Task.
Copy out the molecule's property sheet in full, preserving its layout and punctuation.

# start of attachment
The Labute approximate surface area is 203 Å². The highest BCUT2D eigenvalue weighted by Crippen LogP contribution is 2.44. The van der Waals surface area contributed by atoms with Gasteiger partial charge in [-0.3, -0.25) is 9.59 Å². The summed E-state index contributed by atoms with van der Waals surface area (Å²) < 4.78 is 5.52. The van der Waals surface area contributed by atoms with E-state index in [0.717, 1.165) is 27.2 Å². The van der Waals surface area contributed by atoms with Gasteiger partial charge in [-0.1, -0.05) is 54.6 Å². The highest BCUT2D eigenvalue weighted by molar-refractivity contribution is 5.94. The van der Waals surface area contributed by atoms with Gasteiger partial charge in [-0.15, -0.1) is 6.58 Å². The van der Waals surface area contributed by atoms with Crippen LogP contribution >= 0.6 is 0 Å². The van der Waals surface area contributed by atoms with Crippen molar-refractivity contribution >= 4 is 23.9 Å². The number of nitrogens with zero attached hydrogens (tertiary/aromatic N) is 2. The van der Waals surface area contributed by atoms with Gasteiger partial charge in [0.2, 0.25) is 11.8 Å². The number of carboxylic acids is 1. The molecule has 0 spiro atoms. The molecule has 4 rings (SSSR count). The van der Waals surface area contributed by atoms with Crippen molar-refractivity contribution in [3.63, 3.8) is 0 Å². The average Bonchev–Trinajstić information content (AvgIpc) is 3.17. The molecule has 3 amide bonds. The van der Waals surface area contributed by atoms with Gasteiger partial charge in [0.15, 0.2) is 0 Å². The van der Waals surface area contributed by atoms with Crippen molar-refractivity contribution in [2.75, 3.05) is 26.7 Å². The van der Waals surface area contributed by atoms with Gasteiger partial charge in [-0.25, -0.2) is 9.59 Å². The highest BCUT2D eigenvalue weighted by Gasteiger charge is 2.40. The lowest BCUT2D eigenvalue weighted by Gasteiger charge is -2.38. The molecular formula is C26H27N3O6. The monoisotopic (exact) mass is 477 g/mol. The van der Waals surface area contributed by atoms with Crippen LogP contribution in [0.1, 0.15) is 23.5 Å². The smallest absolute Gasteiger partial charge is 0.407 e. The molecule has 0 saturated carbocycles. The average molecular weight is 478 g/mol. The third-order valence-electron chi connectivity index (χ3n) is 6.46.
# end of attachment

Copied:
The Labute approximate surface area is 203 Å². The highest BCUT2D eigenvalue weighted by Crippen LogP contribution is 2.44. The van der Waals surface area contributed by atoms with Gasteiger partial charge in [-0.3, -0.25) is 9.59 Å². The summed E-state index contributed by atoms with van der Waals surface area (Å²) < 4.78 is 5.52. The van der Waals surface area contributed by atoms with E-state index in [0.717, 1.165) is 27.2 Å². The van der Waals surface area contributed by atoms with Gasteiger partial charge in [-0.1, -0.05) is 54.6 Å². The highest BCUT2D eigenvalue weighted by molar-refractivity contribution is 5.94. The van der Waals surface area contributed by atoms with Gasteiger partial charge in [-0.15, -0.1) is 6.58 Å². The van der Waals surface area contributed by atoms with Crippen LogP contribution >= 0.6 is 0 Å². The van der Waals surface area contributed by atoms with Crippen molar-refractivity contribution >= 4 is 23.9 Å². The number of nitrogens with zero attached hydrogens (tertiary/aromatic N) is 2. The van der Waals surface area contributed by atoms with Gasteiger partial charge in [0.2, 0.25) is 11.8 Å². The number of carboxylic acids is 1. The molecule has 0 spiro atoms. The molecule has 4 rings (SSSR count). The van der Waals surface area contributed by atoms with Crippen molar-refractivity contribution in [3.63, 3.8) is 0 Å². The average Bonchev–Trinajstić information content (AvgIpc) is 3.17. The molecule has 3 amide bonds. The van der Waals surface area contributed by atoms with Gasteiger partial charge in [0.15, 0.2) is 0 Å². The van der Waals surface area contributed by atoms with Crippen molar-refractivity contribution in [2.75, 3.05) is 26.7 Å². The van der Waals surface area contributed by atoms with Gasteiger partial charge in [-0.25, -0.2) is 9.59 Å². The highest BCUT2D eigenvalue weighted by Gasteiger charge is 2.40. The lowest BCUT2D eigenvalue weighted by Gasteiger charge is -2.38. The molecular formula is C26H27N3O6. The monoisotopic (exact) mass is 477 g/mol. The van der Waals surface area contributed by atoms with Crippen LogP contribution in [0.1, 0.15) is 23.5 Å². The smallest absolute Gasteiger partial charge is 0.407 e. The molecule has 0 saturated carbocycles. The average molecular weight is 478 g/mol. The third-order valence-electron chi connectivity index (χ3n) is 6.46.